He’d ever have a birddog as good as Blue again.
Oh, he knew another “magic nose” was just a far off dream;
After all, it wasn’t something any man could scheme.
A “magic nose” was a gift from God, only given to a few;
And he was proud and very lucky just to have known Ol’ Blue.
As he turned into his drive, he broke into a smile.
“Why… I can’t believe it!  It…It must be 300 miles!”
Two was on the porch, thin and dirty; but he struck a handsome pose.
Jim ran and hugged Two hard.  “How’d you get back?  Lord only knows!”
Suddenly Jim realized; and struck with awe, he slowly rose.
A tear trickled to his smile.  “Why Two… you have a “magic nose!”
Two and Jim are best of friends, together everywhere.
From milkin’ cows to bedtime, Two is always there.
Jim doesn’t hunt much anymore, now Two’s a rescue dog.
Just last month, he saved a little girl lost in Cooley’s Bog.
Jim struts and tells proud, heroic stories;
While Two wags and jumps and barks, and shares his glory.
Jim boasts, “Like father, like son!”, then speaks fondly of Blue;
But all know the largest tracks to fill are those of Two.
His deeds are known far and wide,
And fill Jim’s heart with love and pride.
For with every rescue, the legend grows;
About a dog named Two, and his “magic nose.”

Copyright © Robert Candler

Long poem by Tadon Archer | Details |


People wonder why I’m so antisocial hardly talk or hang with anybody
They wonder why I stay to myself and just do me
They wonder why I’m always on top while others are still at the bottom
feeding on to me
Well if you ask me there are a lot of reasons why I’m antisocial
There are too many fake niggas to socialize with I see no human in them
They are like an artificial mannequin I can see right through them
They are nothing but cartoons I watch on TV
I can’t **** with everybody because everybody is different
Your close friends can be your enemies
so you gotta be on the look out
Because niggas now days are phony and they don’t give a **** about you
35So you’re a fool thinking that everybody is your friend or everybody is
down with you
Because your friends will turn on you in a minute
The only two people I trust is God and myself
I can’t trust my family because I don’t know what they be on
All they do is black mail me when I don’t do what they say
Or talk about me like a dog behind my back just like my enemies do me
And the only time they act nice to me or speak highly of me is when they
want something from me
Man what a damn shame but that’s how life is I can’t get mad the only
thing I can do is move on and do me
That’s why I’m so antisocial because people will dog you out and then turn
back around and be your friend again
And your dumbass is to dumb to realize that he or she is just using
Well for me it don’t work that way once you **** up with me I’m through
with you
So ain’t no point of hitting my line or in boxing me on face book because I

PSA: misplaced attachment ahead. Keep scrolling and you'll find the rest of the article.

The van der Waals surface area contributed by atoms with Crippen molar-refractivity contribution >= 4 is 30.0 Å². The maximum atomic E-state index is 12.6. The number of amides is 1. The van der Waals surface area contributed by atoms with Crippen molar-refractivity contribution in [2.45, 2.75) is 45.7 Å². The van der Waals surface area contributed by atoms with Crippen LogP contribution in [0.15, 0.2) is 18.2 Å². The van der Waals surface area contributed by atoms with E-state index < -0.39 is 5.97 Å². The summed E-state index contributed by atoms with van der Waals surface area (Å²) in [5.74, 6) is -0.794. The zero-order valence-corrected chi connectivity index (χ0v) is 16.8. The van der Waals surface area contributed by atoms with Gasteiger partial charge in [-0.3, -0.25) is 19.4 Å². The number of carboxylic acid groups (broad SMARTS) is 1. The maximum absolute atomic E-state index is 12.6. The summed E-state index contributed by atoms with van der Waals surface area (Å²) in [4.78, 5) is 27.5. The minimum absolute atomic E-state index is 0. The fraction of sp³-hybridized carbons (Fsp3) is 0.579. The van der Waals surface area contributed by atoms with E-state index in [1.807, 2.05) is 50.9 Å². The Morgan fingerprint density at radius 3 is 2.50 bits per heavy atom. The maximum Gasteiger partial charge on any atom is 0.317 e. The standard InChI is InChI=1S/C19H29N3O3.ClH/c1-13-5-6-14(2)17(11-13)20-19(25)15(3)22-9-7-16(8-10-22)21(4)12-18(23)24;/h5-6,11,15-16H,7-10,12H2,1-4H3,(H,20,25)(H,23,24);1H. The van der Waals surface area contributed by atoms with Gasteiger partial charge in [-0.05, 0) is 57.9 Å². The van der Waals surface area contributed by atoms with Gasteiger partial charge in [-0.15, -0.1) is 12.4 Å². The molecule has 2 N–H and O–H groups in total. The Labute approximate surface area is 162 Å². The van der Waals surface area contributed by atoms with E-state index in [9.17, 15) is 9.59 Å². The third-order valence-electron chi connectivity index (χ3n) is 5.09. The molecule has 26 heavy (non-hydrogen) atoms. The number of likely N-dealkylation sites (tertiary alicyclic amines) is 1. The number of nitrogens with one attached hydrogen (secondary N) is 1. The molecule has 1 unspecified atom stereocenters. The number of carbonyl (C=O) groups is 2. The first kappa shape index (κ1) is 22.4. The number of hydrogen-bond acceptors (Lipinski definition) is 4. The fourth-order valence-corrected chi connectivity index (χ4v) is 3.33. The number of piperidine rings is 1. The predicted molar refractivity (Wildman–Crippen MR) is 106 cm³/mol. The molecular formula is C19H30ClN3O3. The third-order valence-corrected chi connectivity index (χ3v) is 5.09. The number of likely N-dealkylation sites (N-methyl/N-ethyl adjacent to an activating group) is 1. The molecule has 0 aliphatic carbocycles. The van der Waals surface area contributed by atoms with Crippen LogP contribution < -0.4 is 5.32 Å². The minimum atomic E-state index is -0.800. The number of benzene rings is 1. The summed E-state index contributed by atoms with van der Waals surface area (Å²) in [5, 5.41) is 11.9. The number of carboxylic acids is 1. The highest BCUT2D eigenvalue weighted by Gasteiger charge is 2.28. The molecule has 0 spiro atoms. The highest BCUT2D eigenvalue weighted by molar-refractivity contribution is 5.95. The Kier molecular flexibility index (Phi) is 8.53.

will reply back **** you
And when I do try to socialize with people they act like they don’t
understand me
And when I tell the guys my view of women they look at me funny like
what the **** you’re talking about
But when they give their view of women its cool
But to me its wrong but who gives a **** I mean nobody won’t listen to
It’s like a midget talking to a giant that’s why I stay quiet and just be me
Because people are petty now days
And I’m afraid to talk to the girls because they are so rude
It don’t matter how you approach them they will still give you smart
They can careless about your feelings
So that’s why I stay antisocial I will just let them come to me
And I’m sometimes afraid to introduce myself to certain people
Because I don’t know how to approach them like I judge myself before
they can judge me
I wonder too much that sometimes I contradict my own damn self
I gotta stop thinking so hard people wonder why I’m so antisocial
And when they ask me you know what I tell them
37None of your ****ing business
Because all you want me to do is socialize with you so you can know my
entire God damn business
I hate noisy people that’s why I hang in a small circle and don’t **** with
no **** niggas I gotta stay in my own lane and stay focus
Because these niggas out here lurking waiting for you to slip up but not
over here
Nigga so while you’re stocking me you need to just do you and let me be
Because you will never figure out what I’m going to be
I’m staying antisocial as long as I’m living
So if you don’t like it then don’t **** with me

Copyright © Tadon Archer

Long poem by Robert Candler | Details |

Circle of Life - A Pet Story

It seems like just the other day
Our pup, Shadrack, did pass away;
And altho’ they never seemed like friends,
My old cat, Jorg, knew Shad had met
   his untimely end.

He mourned his loss every day
And looked for Shadrack everywhere.
He’d mew and moan as if to say,
“We were friends.  I do care.”

Then one night, an eerie howl
Awoke me from my sleep.
He’d found Shad’s toys and left no doubt
That his feelings did run deep.

So our tedious search began
To find another likely pup;
But while my poor wife still grieved,
Could another measure up?

We went to Second Chance and Free to Live.
She just could not make up her mind.
She loved them all; but, if she picked just one,
The rest would have to stay behind.